By Mitchell Holder
The Gila County Cattle Growers Association was formally instituted during the depths of the Great Depression, on August 11, 1934. Cattlemen from throughout the county met in Globe and elected an initial slate of officers and twenty cattlemen to a Board of Directors. The goal of those 104 cattlemen to assemble was, as Miriam Boice stated, “to facilitate the will to survive.”
With this start, the organization of Gila County ranchers was a contributing participant in many of the challenges that they and other cattlemen in Arizona faced. Some of these would include Brucellosis certification, screwworm eradication, forest and public land administration and rules, and probably one the best county reward funds for livestock rustling ever produced.
A few years ago, one older renegade was overheard counseling a younger like-minded person, “Hell, you’re better off killing a man in Gila County than one of those cows.”
Probably the most important and far-reaching program that the GCCG Association ever created was the Gila County Cattle Growers annual spring yearling sale. Geographically, Gila County has a chance to have spring annual forage production that has to be seen to be believed in some years. Because of this, the USFS allows a spring yearling carryover, benefiting the country and the cattle as they utilize a bit of this forage and keep fire dangers less threatening.
As most of the rest of the West sells their calves in the fall, it was always very difficult to get even market prices. The buyers knew that all yearlings had to be removed by June 1st or a trespass would occur and the rancher’s permit would be jeopardized. It would take a book to describe what a rancher with a big mortgage faced in getting his calves sold, especially in the bad days of the 50’s.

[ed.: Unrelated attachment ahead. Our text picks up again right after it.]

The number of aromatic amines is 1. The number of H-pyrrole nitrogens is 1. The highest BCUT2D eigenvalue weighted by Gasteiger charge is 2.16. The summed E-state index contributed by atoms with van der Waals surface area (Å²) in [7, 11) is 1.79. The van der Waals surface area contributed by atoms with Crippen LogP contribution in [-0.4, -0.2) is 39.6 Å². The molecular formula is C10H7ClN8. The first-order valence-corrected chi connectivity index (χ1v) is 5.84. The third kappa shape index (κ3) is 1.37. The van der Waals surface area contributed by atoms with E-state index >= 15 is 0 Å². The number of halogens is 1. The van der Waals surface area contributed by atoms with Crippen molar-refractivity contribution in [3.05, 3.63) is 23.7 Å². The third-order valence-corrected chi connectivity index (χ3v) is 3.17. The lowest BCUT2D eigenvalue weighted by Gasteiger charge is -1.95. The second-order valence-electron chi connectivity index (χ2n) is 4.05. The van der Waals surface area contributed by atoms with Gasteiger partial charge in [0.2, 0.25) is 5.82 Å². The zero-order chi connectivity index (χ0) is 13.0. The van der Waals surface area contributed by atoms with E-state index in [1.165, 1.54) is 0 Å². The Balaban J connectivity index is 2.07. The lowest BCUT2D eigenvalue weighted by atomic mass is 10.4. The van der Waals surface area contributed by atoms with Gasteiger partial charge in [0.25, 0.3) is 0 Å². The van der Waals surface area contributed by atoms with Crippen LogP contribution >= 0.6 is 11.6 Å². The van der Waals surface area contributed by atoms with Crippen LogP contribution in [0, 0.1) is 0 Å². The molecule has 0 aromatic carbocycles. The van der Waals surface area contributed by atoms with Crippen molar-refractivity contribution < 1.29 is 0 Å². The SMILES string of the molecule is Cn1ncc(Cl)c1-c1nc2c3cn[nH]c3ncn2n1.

Everybody was on their own. In the early 1960’s some forward-thinking members with input from a new County Extension Service Director, Pat Gray, created a marketing committee. They, in turn, established a yearling listing service to let buyers know what livestock was available. They worked very hard and bought ads with many ideas of what to describe and advertise. By the middle 1960’s it was apparent that the idea was not viable. In fact, somewhat ruefully, the 1964 minutes state, “not one reply to our ads was received from prospective buyers.”
In spite of this bad scenario, the leadership, Pat Gray, and cowmen seemed even more determined to help themselves develop a more equitable sales program. In 1966 the idea of building a Gila County Sale from the ground up was put into motion. The Marketing Committee and Pat Gray put together a “Sellers School” to acquaint prospective consignors to what they should do to get their yearlings bunched into sale-able groups.
The first sale was held at Buster Mounce’s Globe Stockyard on May 25, 1966. Eleven consignors and eight buyers participated. Jack Nelson from Willcox Livestock Auction did the auctioneering and clerked the sale. It was a huge success, with almost all of the 1,515 yearlings going to Colorado at a price above market.
The other ranchers that did not participate in 1966 were ready in 1967, and so many cattle were consigned (3,511) that the facilities were not adequate. Two sales and dates had to be established, and again, proceeds were at least 10 cents over market and all but 200 head went out of state to destinations such as Kansas, Illinois, and Nebraska. The cost to the rancher for selling an animal was set at $2.75 per head and there was a surplus.
The wrap-up meeting in 1967 recognized the need for better facilities, and a committee appointed by President Steve Bixby began a search for property and a method to fairly assess the cost of building a sale yard that probably would be used only once per year. Most of the leadership at that time had served the State of Arizona, City of Globe and Gila County very well in positions such as in the state legislature and various municipal and county offices. Their broad representation and influence paid off as Steve Bixby and Bob Boice were able to get a large tract of mine property leased at a stellar rate from Miami Copper Company. Quickly they assessed prospective consignors a rate of $10.00 per head on a 2,580-head facility for steers only at the Burch site. Heifers would continue to be sold at Globe Stockyards. Manger space was figured at 1 foot per animal for these Hereford steers that averaged around 475 pounds in 1967.